If a team outside the ‘big six’ had a load of money pumped into them, which helped them break in, it would be a nice change. That does not mean that I am not a little dismayed by the amount of money that gets bandied around for this player and that player, particularly a precedent such as that of one player (Yaye Toure) earning more wages in a week than a whole team (Blackpool) put together.
They were in the same division last season, but the gulf in finance put them leagues apart. That is now literally true following the latter’s relegation, but its analogy also applies to the revenue generated by clubs in the lower tiers below the Premiership as they find themselves adrift in the stormy seas of the football league further away from the shore where the elite enjoy the fruits of their success.
Although this is not to say that spending money guarantees affluence on the pitch as it still has to be spent wisely, but there is still no doubt that big bucks can substantially help a side whilst at the same time leaving others behind. Don’t tell me that without Jack Walker’s millions, Blackburn would have still won the top division.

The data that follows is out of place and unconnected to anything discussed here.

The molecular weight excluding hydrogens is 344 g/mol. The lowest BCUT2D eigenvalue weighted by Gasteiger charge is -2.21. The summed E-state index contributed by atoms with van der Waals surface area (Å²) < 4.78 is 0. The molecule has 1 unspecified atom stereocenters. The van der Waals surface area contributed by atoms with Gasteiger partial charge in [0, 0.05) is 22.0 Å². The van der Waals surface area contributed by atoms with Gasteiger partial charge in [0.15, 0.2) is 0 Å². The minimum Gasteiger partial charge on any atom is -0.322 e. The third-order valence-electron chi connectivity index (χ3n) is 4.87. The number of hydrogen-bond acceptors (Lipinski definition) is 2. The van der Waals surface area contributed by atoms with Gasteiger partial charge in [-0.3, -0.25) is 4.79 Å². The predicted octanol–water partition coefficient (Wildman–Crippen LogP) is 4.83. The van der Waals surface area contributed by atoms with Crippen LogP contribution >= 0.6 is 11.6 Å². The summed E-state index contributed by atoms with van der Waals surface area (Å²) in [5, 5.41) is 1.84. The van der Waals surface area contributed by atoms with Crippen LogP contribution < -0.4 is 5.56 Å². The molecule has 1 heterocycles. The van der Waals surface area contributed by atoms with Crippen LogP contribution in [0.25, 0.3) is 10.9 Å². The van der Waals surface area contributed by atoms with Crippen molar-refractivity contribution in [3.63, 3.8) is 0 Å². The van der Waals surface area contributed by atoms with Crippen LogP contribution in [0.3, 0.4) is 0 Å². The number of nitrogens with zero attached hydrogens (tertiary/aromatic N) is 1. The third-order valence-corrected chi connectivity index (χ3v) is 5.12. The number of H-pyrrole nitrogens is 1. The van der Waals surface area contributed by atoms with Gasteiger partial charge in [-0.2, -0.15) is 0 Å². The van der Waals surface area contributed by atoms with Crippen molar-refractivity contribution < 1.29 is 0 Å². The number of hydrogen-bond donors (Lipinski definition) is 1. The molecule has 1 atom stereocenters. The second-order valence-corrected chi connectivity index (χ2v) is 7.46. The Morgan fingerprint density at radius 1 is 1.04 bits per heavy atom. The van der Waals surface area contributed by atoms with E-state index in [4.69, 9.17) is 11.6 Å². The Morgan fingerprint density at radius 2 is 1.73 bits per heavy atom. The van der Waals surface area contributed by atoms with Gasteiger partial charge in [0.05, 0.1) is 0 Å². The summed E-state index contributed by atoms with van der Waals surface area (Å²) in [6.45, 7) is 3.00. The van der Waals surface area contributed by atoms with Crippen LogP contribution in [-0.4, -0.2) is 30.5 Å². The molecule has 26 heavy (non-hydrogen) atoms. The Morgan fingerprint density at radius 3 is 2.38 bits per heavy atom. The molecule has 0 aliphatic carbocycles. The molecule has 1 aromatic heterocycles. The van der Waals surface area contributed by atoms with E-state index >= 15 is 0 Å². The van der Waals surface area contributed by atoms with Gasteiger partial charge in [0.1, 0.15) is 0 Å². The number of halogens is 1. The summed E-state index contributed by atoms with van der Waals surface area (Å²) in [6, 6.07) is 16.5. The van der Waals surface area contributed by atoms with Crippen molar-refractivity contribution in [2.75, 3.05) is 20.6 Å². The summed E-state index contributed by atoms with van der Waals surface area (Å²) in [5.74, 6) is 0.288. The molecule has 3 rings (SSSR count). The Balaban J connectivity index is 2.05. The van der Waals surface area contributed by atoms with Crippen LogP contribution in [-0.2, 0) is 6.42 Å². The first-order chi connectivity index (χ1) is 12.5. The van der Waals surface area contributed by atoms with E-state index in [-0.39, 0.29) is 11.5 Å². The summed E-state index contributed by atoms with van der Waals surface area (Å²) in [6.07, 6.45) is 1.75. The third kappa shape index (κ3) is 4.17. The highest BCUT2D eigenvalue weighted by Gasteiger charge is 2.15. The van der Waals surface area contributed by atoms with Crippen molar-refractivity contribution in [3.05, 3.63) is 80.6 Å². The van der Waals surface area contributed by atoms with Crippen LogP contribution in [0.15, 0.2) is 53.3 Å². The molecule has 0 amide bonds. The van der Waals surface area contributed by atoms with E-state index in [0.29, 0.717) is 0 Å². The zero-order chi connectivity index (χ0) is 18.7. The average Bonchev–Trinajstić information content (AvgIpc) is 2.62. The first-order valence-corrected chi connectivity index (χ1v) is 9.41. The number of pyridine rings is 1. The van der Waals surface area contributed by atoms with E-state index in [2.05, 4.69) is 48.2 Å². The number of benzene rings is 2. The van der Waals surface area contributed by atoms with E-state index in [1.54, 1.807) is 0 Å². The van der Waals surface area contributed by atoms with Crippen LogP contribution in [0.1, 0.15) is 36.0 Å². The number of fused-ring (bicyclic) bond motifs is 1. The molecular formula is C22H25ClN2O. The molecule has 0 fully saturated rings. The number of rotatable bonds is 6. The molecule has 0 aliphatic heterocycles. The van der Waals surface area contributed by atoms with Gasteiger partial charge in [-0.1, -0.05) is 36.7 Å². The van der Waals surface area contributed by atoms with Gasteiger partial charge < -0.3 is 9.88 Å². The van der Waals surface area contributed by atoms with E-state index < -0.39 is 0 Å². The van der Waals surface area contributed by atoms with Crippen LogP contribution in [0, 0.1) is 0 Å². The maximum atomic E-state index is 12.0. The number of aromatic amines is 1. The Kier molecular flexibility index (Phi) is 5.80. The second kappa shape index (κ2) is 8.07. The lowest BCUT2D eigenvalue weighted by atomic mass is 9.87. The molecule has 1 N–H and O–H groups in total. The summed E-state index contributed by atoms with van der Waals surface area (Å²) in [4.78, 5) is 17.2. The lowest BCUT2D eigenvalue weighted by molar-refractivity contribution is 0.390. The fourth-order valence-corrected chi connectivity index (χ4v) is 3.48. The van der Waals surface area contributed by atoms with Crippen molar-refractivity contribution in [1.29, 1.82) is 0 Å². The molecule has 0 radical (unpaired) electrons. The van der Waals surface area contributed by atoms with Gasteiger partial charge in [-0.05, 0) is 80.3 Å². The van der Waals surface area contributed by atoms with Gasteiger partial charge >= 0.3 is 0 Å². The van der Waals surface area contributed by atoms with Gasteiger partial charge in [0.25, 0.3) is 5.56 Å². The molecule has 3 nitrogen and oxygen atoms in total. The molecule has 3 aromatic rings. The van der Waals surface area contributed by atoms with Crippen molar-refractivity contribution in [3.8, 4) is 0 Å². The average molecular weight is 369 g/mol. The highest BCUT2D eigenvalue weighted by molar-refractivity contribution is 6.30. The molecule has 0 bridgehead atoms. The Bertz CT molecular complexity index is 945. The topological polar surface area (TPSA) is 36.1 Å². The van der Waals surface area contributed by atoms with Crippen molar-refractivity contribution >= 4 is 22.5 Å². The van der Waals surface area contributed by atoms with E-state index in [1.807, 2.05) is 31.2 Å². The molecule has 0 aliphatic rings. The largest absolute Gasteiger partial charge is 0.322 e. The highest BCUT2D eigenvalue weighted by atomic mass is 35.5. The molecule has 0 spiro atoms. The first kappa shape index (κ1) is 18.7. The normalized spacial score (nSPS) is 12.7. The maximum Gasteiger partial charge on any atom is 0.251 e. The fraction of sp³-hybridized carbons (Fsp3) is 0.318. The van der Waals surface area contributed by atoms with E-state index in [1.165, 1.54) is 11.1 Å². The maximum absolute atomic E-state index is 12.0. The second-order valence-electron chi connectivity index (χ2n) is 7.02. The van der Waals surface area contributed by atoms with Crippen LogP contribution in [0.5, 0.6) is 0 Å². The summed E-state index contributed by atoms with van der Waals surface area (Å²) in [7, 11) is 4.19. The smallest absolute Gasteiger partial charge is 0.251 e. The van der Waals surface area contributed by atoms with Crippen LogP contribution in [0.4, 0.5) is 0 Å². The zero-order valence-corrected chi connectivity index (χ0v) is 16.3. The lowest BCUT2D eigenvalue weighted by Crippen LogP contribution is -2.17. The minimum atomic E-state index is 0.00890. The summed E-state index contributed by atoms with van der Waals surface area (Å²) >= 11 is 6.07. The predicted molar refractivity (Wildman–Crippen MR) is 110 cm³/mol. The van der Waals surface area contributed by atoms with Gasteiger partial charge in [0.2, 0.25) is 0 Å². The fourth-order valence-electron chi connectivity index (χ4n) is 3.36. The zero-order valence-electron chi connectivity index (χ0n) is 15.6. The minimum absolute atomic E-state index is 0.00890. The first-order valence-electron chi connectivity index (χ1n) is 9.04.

The majority, if not all of their regular first team members were bought after they were bankrolled by Walker and co. As I said, it had to be spent wisely, which it was, but those players who played such vital roles in their success could not have been brought into the club if it wasn’t for the finances available.
Clubs should be rewarded based on their league position, but with more money from Television rights going to the ‘big’ side’s, the gulf is surely too wide between the top and lower teams for those smaller clubs to mount a serious challenge to the elite. This wasn’t so much of a problem in previous years, so even though the Liverpool side of the ‘80’s gained more financial reward for their success, the gap between them and the other clubs in terms of revenue was not so great therefore it meant that less glamorous side’s such as Watford and Southampton (both runners-up to the Reds in the decade) were able to give the Merseysider’s a run for their money, both on and off the pitch.
This does not only apply to transfers, but also the opportunity to put more into youth projects, but if the game carries on at the unequal rate that it is going at the moment then the competition for success will dwindle further away.
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